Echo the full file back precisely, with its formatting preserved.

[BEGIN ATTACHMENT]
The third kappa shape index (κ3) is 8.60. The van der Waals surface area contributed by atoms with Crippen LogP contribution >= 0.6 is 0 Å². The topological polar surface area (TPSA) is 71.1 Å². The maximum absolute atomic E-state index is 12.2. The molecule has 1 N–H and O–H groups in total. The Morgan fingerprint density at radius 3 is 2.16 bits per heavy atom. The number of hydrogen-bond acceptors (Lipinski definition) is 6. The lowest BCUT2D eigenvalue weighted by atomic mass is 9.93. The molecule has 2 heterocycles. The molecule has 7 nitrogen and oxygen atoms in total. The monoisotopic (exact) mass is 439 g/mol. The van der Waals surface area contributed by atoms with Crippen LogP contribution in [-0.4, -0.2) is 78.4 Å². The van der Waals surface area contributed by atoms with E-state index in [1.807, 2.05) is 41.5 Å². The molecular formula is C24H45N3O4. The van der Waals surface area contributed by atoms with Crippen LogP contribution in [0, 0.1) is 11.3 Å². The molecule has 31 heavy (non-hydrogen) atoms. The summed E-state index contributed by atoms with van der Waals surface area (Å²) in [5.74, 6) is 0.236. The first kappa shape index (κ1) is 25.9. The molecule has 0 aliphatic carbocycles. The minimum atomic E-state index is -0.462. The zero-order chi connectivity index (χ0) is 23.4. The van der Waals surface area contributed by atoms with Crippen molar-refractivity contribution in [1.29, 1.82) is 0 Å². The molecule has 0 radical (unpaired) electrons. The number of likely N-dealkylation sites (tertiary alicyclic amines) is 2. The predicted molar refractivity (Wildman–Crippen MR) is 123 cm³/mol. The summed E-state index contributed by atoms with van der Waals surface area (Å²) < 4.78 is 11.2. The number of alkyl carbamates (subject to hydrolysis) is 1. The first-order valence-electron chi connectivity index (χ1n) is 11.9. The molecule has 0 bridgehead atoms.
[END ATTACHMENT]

The third kappa shape index (κ3) is 8.60. The van der Waals surface area contributed by atoms with Crippen LogP contribution >= 0.6 is 0 Å². The topological polar surface area (TPSA) is 71.1 Å². The maximum absolute atomic E-state index is 12.2. The molecule has 1 N–H and O–H groups in total. The Morgan fingerprint density at radius 3 is 2.16 bits per heavy atom. The number of hydrogen-bond acceptors (Lipinski definition) is 6. The lowest BCUT2D eigenvalue weighted by atomic mass is 9.93. The molecule has 2 heterocycles. The molecule has 7 nitrogen and oxygen atoms in total. The monoisotopic (exact) mass is 439 g/mol. The van der Waals surface area contributed by atoms with Crippen LogP contribution in [-0.4, -0.2) is 78.4 Å². The van der Waals surface area contributed by atoms with E-state index in [1.807, 2.05) is 41.5 Å². The molecular formula is C24H45N3O4. The van der Waals surface area contributed by atoms with Crippen LogP contribution in [0, 0.1) is 11.3 Å². The molecule has 31 heavy (non-hydrogen) atoms. The summed E-state index contributed by atoms with van der Waals surface area (Å²) in [5.74, 6) is 0.236. The first kappa shape index (κ1) is 25.9. The molecule has 0 aliphatic carbocycles. The minimum atomic E-state index is -0.462. The zero-order chi connectivity index (χ0) is 23.4. The van der Waals surface area contributed by atoms with Crippen molar-refractivity contribution in [1.29, 1.82) is 0 Å². The molecule has 0 radical (unpaired) electrons. The number of likely N-dealkylation sites (tertiary alicyclic amines) is 2. The predicted molar refractivity (Wildman–Crippen MR) is 123 cm³/mol. The summed E-state index contributed by atoms with van der Waals surface area (Å²) < 4.78 is 11.2. The number of alkyl carbamates (subject to hydrolysis) is 1. The first-order valence-electron chi connectivity index (χ1n) is 11.9. The molecule has 0 bridgehead atoms.